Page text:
- Third-row seat more roomy than some
- Second-row seats are adult-tested
- Vast, lovely interior
- Big, and handles that way
- Pricey for a "premium" ute
- Fuel economy
The 2015 Buick Enclave is one of the safest crossovers money can buy, and it impresses with its plus-sized chic styling and appointments.
The 2015 Buick Enclave, now in its eighth year, continues to provide stylish, flexible, and practical transportation for five to seven people and their possessions. By now its look is almost classic, and after a mild styling refresh a few years ago, the Enclave carries on with very few changes for 2015. A heated steering wheel is now optional on certain high-end trim levels, and there's a handful of new paint colors. Otherwise, the big crossover utility vehicle offers a more luxurious version of a vehicle with the same underpinnings as the less-pricey Chevrolet Traverse and the rugged GMC Acadia.
The Enclave was the first truly striking design from Buick back in 2008, and its handsome lines have reset a lot of buyer stereotypes over the years. Of the three large GM crossovers that share the same basic underpinnings, the Enclave is by far the most appealing to our eyes, from the chrome waterfall grille to its slight Coke-bottle shoulder line over the rear wheels. Both its lines and its features add class and comfort to a vehicle that, when you come right down to it, serves many of the same purposes as the much-reviled minivan--though, of course, with available all-wheel drive, now a must-have for family vehicles.
The biggest SUV offering from Buick is still powered by the same 288-horsepower 3.6-liter V-6 it's had for years. Power is delivered either to the front wheels or all four corners through a six-speed automatic transmission. Updated control software last year removed some of the six-speed's indecisiveness; there's now less hunting through upper gears--and the powertrain never really struggles despite the Enclave's hefty curb weight. Gas mileage of 24 mpg highway max is on par with other big crossovers.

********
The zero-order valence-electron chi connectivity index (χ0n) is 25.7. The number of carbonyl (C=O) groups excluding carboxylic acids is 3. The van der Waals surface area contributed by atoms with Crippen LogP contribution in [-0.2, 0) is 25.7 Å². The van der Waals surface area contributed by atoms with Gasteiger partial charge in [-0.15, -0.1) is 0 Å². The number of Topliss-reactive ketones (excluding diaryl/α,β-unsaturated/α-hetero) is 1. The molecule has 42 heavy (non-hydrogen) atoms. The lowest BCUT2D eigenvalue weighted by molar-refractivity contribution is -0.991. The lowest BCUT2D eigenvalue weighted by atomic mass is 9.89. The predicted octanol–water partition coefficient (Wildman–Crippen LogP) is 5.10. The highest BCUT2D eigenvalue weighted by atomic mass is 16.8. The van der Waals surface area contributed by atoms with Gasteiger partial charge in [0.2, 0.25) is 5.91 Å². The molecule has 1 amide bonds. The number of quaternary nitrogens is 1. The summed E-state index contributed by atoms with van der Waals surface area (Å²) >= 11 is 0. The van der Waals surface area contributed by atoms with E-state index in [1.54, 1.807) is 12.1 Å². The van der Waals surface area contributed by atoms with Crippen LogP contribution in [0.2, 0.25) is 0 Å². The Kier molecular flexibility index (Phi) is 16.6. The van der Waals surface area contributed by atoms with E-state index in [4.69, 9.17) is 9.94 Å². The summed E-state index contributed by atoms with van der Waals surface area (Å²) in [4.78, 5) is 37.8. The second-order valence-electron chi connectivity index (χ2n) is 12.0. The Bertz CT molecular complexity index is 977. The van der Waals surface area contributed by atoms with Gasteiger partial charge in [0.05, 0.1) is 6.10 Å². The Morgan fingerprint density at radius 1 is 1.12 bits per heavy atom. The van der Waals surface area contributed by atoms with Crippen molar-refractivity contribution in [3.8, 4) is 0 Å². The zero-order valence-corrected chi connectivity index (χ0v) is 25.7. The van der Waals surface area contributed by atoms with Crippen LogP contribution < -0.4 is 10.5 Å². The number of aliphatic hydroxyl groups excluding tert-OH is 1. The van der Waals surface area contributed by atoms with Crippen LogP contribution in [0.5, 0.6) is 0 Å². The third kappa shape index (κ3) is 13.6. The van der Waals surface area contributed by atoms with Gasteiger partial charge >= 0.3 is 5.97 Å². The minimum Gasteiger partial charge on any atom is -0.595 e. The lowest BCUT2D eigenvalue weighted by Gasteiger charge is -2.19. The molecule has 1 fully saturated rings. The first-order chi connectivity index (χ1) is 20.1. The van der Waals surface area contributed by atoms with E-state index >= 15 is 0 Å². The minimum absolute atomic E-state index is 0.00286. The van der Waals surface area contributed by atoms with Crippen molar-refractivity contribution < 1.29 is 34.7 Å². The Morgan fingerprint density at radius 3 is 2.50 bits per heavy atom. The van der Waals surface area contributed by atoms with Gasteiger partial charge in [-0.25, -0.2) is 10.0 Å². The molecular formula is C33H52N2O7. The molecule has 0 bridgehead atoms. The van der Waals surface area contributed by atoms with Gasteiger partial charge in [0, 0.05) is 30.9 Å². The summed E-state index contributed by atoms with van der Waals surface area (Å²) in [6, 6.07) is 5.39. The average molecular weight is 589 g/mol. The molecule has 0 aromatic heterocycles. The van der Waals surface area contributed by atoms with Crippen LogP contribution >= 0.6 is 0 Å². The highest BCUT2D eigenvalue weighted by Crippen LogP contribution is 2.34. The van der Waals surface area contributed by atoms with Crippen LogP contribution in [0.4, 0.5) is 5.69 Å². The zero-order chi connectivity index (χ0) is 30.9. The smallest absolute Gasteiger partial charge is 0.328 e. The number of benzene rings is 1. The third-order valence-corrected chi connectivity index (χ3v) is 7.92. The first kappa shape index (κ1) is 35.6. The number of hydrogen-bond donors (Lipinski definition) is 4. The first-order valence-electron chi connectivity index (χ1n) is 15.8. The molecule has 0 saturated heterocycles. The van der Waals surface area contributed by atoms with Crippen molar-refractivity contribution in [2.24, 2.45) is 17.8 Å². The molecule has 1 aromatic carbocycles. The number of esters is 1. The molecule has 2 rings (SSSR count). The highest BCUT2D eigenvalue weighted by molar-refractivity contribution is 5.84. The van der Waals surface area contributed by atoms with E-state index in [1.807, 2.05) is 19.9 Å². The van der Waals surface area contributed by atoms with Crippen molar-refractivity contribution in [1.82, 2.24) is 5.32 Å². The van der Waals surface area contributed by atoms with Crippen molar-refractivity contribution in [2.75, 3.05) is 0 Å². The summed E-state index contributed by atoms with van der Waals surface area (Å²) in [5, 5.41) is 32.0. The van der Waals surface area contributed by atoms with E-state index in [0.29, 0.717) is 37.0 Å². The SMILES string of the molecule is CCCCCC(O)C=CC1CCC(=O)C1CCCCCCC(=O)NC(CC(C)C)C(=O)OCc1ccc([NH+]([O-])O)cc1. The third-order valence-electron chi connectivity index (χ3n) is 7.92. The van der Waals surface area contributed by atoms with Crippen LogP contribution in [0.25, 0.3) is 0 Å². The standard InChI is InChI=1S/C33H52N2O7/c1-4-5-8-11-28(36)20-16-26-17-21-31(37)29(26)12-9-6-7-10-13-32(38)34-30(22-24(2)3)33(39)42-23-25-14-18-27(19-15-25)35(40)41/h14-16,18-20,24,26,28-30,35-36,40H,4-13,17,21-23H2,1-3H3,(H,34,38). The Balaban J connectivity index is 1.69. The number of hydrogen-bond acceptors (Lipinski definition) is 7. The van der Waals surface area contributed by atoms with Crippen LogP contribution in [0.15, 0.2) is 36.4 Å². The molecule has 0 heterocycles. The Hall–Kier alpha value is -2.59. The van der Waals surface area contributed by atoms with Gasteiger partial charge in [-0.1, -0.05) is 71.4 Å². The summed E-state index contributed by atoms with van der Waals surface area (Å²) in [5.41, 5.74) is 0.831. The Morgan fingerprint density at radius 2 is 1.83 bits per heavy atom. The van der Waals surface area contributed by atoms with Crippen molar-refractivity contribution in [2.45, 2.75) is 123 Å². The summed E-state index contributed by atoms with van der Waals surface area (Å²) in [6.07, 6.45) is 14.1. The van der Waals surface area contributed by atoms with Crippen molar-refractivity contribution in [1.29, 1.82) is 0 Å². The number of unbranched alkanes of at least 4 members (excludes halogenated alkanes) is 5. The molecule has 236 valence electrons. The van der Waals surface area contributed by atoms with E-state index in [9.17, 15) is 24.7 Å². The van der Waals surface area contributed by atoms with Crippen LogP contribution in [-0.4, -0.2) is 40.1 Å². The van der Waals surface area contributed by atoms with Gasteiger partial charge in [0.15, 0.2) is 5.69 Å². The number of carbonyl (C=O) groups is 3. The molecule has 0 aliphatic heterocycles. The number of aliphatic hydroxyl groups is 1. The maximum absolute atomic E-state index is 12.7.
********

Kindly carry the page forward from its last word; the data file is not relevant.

With retuned shocks and new dampers fitted last year, the Enclave rides better than ever. It's smooth and reasonably responsive for a vehicle so long and tall. It's still a crossover that "drives big," but it's never been one that's felt anything but predictable.
But back to that practicality-of-a-minivan idea: The Enclave can seat up to eight passengers, and it provides lots of standard features along with acceptable gas mileage and reassuring handling. The seating configuration and flexibility inside the Enclave remains the same, and that's just fine. It's a strength of this big minivan replacement. The front seats add ventilation as an option, and with seating up to eight, the Enclave's an excellent family wagon, though the third-row seat isn't a place we'd choose to sit for hours on end. There's over 23 cubic feet of space behind the third row, and if you fold the second and third rows there's over 115 cubic feet of cargo space. It all folds down neatly and flat and is just begging for outings to big-box stores.
There's also a safety industry-first in the Enclave. Recently, it added a new front-center airbag, which helps protect front occupants in a side impact. Blind-spot monitors and a rear cross traffic alert system are available, as are lane-departure and forward-collision warning systems.
As for features, IntelliLink is the big news for some shoppers, as it brings the Enclave's interior up to the leading edge in connectivity, with a relatively easy interface, well-integrated Bluetooth hands-free calling and audio streaming functionality, and apps for Pandora and Stitcher audio. A rearview camera system, a USB port, HD Radio, satellite radio, and voice recognition are also part of the standard equipment this year, while navigation is optional, as is a ten-speaker Bose sound upgrade.